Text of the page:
India strikes 25-year deal to buy Iranian gas

Jan 10, 2005 01:00 AM

India has reached an agreement with Iran to buy 7.5 mm tons of LNG a year over 25 years, the government announced. Oil Minister Mani Shankar Aiyar sealed India's first big gas deal with his Iranian counterpart Bijan Namdar Zanganeh on the sidelines of an Asian ministers' oil meeting in New Delhi.
"India's state-run Gas Authority of India Limited and Indian Oil Corp have signed an agreement with National Iranian Gas Export Corp to import 7.5 mm tons of LNG for 25 years," Aiyar said.

Zanganeh confirmed the agreement but neither minister gave details of the pricing formula. Negotiations had begun in January 2003 as India sought to meet a huge need for gas in the country of more than 1 bn people. India had been pushing for a fixed-term/fixed-price contract similar to a deal it has with Qatar, but Iran had signalled unwillingness to agree such terms.
"We have come to a good deal. In the present circumstances, it is a good deal," said Gas Authority of India Limited chairman Prashanto Banerjee.India and Iran had failed to reach an agreement in December when Aiyar went to Tehran to attend an oil and gas industry conference.

The government statement also said India's state-run Oil and Natural gas Corp's overseas arm has entered into an agreement with the National Iranian Oil Company to take a 20 % stake in Iran's Yadavaran field and an unspecified stake in the Jufeyr field.
"It was agreed to further the mutual cooperation between the two countries in the hydrocarbon sector in a big way," said an Indian government statement. Aiyar said the Iranian oil minister had invited more Indian investments in his country.
"The Iranian side further offered to the Indian companies the opportunities for investments for producing fertilizers, ethylene, methanol, ammonia and other things in Iran," he added. The Iranian side also suggested that Indian firms could set up energy-intensive projects such as aluminium, cement and steel firms, he said. State-run Indian Oil Corporation, the country's largest oil refining and marketing company, would explore investment opportunities in Iran, he added.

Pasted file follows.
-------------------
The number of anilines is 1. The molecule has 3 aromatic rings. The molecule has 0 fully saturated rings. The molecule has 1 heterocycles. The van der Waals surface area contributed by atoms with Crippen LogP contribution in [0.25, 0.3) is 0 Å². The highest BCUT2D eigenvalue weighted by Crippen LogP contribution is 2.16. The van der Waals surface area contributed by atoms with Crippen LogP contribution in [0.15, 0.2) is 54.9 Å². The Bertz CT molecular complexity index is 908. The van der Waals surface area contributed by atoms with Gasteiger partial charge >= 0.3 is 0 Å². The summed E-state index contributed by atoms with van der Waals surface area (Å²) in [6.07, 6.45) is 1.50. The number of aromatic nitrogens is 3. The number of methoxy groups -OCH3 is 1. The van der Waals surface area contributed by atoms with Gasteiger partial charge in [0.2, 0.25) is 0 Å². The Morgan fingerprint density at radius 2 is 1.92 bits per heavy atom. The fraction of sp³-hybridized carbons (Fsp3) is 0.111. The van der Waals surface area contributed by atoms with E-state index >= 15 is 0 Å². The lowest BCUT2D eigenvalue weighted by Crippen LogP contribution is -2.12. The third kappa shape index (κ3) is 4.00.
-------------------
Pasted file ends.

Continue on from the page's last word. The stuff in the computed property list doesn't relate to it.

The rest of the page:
Islamabad's proposal to a visiting Iranian delegation that the Iran-Pakistan gas pipeline can be pursued as a bilateral project if India is not willing to join it at this stage speaks of a pragmatic approach. If the step is taken, this multi-billion dollar project can finally be extended to India if and when that country in ready to join it. Till now, tensions and misgivings between India and Pakistan have dimmed the wider prospects of the project despite the great economic benefits it promises to both.
One hopes that the commencement of the project will prompt both India and Pakistan to take a fresh look at their mutual relationship so that they are able to settle issues that have come in the way of an Iran-Pakistan-India pipeline project. Much of India's concern on the score relates to the security of the pipeline and the guarantee that gas supply will not be disrupted even if India-Pakistan relations sour in the future.

The project promises great potential for the three countries involved. Studies suggest that Pakistan's gas shortfall will start from 400 mm cfpd in 2010 and will rise to 4 bn cfpd by 2025, as the economy grows at the rate of over 7 % annually. For India, this will mean a cheaper alternative to its expensive fuel imports to run industries in Punjab, Rajasthan and Gujarat states.
With limitless possibilities, the idea of cooperating in supply and availability of energy resources should be taken up on a priority basis. Discussions on fostering regional connectivity in the field of energy and the establishment of a ministerial forum on energy have been held in addition to proposals for setting up a Saarc energy centre.

With the economic agenda of Saarc countries gaining importance, the idea of setting up an energy grid in the region is very encouraging. In this regard, the Iran-Pakistan-India gas pipeline project would be an out-standing example of regional cooperation.
Islamabad has given assurances that it is ready to guarantee the safety of the pipeline which will transfer Iranian gas to India through Pakistan. Pakistan's Prime Minister Shaukat Aziz has told visiting Iranian oil ministers days ago that his country will guard the safety of pipeline with all possible means.

Source: AFP
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